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[Online ahead of print]

Maternal B12, Folate and Homocysteine Concentrations and Offspring Cortisol and Cardiovascular Responses to Stress

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Maternal B12, Folate and Homocysteine Concentrations and Offspring Cortisol and Cardiovascular Responses to Stress

G V Krishnaveni et al. J Clin Endocrinol Metab.

Abstract

Context: Imbalances in maternal one-carbon nutrients (vitamin B12, folate) have been shown to be associated with higher offspring cardiometabolic risk markers in India.

Objective: We examined the hypothesis that low plasma vitamin B12 (B12), and high folate and homocysteine concentrations in the mother are associated with higher hypothalamic-pituitary-adrenal axis (cortisol) and cardiovascular responses during the Trier Social Stress Test for Children (TSST-C) in an Indian birth cohort.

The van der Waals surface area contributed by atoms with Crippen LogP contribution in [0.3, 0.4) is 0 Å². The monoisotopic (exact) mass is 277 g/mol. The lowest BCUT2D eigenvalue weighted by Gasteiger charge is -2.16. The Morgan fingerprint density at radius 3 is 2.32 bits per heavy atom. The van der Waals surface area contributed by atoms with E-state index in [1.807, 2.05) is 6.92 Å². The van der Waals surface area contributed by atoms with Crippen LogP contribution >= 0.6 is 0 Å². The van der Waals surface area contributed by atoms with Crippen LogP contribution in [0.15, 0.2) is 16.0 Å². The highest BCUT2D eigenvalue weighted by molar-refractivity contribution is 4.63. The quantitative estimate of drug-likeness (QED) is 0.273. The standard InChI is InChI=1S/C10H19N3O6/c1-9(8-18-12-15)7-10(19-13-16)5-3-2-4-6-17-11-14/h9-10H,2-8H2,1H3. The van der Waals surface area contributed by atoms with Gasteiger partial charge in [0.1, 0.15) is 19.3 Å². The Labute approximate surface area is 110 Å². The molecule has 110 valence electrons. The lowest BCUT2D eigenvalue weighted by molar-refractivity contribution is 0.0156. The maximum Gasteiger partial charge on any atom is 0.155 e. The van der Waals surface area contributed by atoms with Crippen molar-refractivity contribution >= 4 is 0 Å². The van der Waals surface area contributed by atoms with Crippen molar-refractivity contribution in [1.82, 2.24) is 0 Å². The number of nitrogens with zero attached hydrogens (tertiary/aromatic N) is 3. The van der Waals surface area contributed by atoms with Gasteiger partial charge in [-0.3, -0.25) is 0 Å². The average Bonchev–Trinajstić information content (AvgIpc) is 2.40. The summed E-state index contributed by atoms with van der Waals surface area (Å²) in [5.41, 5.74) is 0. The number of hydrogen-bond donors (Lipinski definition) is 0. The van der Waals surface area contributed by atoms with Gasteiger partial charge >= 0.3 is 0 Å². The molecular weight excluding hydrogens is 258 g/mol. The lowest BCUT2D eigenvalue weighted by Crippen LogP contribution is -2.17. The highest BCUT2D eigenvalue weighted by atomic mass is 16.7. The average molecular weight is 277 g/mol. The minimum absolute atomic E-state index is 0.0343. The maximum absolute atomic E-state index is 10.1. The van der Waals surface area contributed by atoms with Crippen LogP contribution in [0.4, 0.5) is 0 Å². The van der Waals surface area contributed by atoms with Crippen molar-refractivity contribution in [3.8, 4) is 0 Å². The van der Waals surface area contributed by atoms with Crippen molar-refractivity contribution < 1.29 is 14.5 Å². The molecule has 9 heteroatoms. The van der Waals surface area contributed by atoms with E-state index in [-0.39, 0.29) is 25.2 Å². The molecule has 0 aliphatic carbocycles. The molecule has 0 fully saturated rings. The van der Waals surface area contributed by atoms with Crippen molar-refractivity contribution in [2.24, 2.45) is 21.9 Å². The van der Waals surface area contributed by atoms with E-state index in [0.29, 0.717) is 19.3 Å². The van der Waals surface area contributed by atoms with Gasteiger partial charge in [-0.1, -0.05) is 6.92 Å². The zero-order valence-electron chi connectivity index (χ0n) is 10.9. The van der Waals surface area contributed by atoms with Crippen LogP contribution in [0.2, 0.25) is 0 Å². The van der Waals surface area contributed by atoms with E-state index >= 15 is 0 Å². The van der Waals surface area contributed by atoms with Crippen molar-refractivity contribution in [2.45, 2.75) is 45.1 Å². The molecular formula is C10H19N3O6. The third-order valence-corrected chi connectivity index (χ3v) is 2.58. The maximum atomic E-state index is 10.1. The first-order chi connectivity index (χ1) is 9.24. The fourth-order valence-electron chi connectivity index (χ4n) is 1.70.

Methods: Adolescents (n=264; mean age: 13.6 y), whose mothers' plasma B12, folate and total homocysteine concentrations had been measured during pregnancy, completed 5-minutes each of public speaking and mental arithmetic tasks in front of two unfamiliar 'judges' (TSST-C). Baseline and post-stress salivary cortisol concentrations were measured. Heart rate, blood pressure, stroke volume, cardiac output, and total peripheral resistance were measured continuously at baseline, during the TSST-C, and for 10-minutes after the TSST-C using a finger cuff; beat-to-beat values were averaged for these periods respectively. Results: Maternal low B12 status (plasma B12<150 pmol/L) was associated with greater cortisol responses to stress in the offspring (p<0.001). Higher homocysteine concentrations were associated with greater offspring heart rate response (p<0.001). After adjustment for multiple comparisons, there were non-significant associations between higher maternal folate concentrations and offspring total peripheral resistance response (p=0.01).

Conclusion: Our findings suggest that maternal one-carbon nutritional status may have long-term programming implications for offspring neuro-endocrine stress responses.

Keywords: B12 deficiency; adolescent; cortisol; folate; homocysteine; stress response.

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